The ratio of viruses to email nearly doubled in 2002, according to the year-end report of UK-based email security firm, MessageLabs.
The ratio of one in every 212 emails containing a virus in 2002 shows a dramatic increase on previous years. In 2001, MessageLabs stopped an average of one in every 380 emails, while in 2000 the figure was as low as one in every 790. MessageLabs’ monitoring activity covers international as well as UK email traffic.
According to the report, which measured results up to the end of the second week of December, the top five most active viruses in 2002 were Klez.H with 4,918,018 copies intercepted by MessageLabs, Yaha.E with 1,096,683, Bugbear.A with 842,333, Klez.E with 380,937 and last year’s top virus, SirCam.A with 309,832.
Despite Klez being the most active, Bugbear can lay claim to being the most dramatic outbreak of the year, with MessageLabs stopping one in every 87 emails at its height in October. Klez could only reach one in every 169 even at its peak, while Yaha never rose above one every 268. (The two most dramatic outbreaks recorded by MessageLabs remain Goner, at one in 30 last December, and the number one, LoveBug, which hit one every 28 in May 2000).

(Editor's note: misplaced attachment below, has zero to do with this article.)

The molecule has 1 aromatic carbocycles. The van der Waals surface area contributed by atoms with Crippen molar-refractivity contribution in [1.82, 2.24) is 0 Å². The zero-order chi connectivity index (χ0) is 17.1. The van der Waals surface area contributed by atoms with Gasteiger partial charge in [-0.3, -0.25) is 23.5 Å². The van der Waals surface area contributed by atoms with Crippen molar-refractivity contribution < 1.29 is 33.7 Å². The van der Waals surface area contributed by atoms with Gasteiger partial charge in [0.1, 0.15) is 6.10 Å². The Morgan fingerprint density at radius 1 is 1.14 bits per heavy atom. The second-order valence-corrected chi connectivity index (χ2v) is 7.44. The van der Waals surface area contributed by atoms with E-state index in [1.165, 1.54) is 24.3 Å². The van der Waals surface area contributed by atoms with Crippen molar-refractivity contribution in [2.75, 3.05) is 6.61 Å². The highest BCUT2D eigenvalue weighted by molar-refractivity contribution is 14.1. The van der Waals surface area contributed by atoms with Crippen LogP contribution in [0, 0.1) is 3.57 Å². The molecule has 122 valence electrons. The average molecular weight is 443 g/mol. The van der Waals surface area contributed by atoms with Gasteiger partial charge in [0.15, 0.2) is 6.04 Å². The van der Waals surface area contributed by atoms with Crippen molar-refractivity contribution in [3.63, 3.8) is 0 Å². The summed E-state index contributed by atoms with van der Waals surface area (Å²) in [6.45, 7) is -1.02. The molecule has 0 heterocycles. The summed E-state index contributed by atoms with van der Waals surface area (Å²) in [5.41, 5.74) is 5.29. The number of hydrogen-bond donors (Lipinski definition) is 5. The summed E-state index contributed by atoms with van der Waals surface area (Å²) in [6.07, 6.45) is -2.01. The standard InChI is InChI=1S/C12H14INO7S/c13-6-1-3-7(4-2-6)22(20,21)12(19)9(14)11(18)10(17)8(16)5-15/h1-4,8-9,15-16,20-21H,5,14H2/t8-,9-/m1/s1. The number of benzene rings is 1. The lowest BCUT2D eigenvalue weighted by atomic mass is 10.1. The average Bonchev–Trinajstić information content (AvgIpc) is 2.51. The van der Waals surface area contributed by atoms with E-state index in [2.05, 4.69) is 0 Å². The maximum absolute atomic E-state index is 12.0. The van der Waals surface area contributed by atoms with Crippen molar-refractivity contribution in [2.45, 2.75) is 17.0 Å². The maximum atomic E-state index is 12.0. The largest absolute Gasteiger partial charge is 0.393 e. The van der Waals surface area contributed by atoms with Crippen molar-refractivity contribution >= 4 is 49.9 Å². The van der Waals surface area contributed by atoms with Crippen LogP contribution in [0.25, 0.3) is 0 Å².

Commenting on the findings Alex Shipp, senior anti-virus technologist at MessageLabs, said: “A ratio of just over one in every 200 emails proves that 2002 has seen a major rise in the number of viruses in circulation, even if we haven’t seen the dramatic outbreaks of previous years. The main cause seems still to be home users, who have the least protection. As a result, industry sectors that deal with them, such as the retail, leisure and entertainment industries, all continue to be more at risk from infection.”
“The more prevalent viruses this year have been the ones most people have found hardest to spot – like Klez and Bugbear. This is because these are able to ‘spoof’ email addresses, so that the identity of the real sender is difficult to trace. It also means that by mass mailing contacts from a recipient’s address book, further victims are likely to open the rogue email, because they think it is from someone they know and trust,” said Shipp.
He added that, given the high level of threat, the only way to guard against virus attacks was to scan not only at the network level but at the internet level in order to “stop the problem before it arrives”.
By Brian Skelly